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This could be a scene taken straight from the movies. On the start of the college football season, Navy’s football team ran into a sticky situation. The starting quarterback for the Navy team, midshipmen Tago Smith, was injured and was unable to return for the remainder of the game. The backup for Smith, Malcolm Perry, had an illness and was in the stands for the game. That didn’t stop the coach from pulling him onto the field to start the second half.

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Perry was pulled out of the brigade of midshipmen and was immediately thrown into the game at the start of the second half. The game wasn’t close by any means. Perry came into the game when Navy was up 49-13, but Perry did help to contribute to their victory. He led the offense on a drive of 90 yards that concluded with a field goal.

After the game, Perry gave his thoughts on the whole ordeal. “It wasn’t planned for me to even dress today,” said Perry, who ran for 32 yards on seven carries but did not attempt a pass. “I came here with the rest of the brigade. I was just watching the game and Tago went down. The coaches got me out of the stands and got me dressed. It felt good.”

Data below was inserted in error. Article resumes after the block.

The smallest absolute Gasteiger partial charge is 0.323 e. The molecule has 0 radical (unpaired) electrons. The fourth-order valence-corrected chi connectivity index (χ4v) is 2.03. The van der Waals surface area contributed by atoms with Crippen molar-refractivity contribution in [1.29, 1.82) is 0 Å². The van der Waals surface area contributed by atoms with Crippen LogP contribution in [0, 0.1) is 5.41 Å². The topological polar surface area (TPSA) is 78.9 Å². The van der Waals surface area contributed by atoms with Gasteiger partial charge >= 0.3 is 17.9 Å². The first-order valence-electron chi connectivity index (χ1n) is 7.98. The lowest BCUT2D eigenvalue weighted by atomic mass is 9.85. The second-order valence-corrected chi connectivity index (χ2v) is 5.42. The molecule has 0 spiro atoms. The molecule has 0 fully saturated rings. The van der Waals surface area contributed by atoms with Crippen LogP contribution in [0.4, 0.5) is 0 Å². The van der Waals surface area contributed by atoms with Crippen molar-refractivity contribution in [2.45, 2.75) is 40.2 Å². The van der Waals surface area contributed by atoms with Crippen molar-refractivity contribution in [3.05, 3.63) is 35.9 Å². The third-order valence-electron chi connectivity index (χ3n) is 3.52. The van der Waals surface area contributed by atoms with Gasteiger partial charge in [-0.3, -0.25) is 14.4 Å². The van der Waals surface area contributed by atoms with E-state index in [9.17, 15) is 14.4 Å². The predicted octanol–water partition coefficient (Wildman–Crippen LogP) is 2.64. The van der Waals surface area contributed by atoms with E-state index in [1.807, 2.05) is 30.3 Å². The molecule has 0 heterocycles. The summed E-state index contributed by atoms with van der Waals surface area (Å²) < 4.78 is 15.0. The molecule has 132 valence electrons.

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Navy’s coach Ken Niumstalo added, “I thought he did really well for a guy that wasn’t supposed to suit up, He was in the brigade so  we went and got him. He had been sick all week too and didn’t take any reps. So, we tried to keep things really simple for him. He’s another talented kid. It’s not the scenario you want. But we had to do what we had to do.”

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In cases like this, many may be wondering is that even allowed? Well, surprisingly, yes it is. Most conferences place a limit to how many players a team can dress for road games, meaning they have to provide a pregame list of which players on their roster are eligible.

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However, those restrictions typically don’t apply for home games, meaning Navy was allowed to play any player that was on their roster in the game, including Perry. Next game they’re sure to have all the quarterbacks suit up – just in case.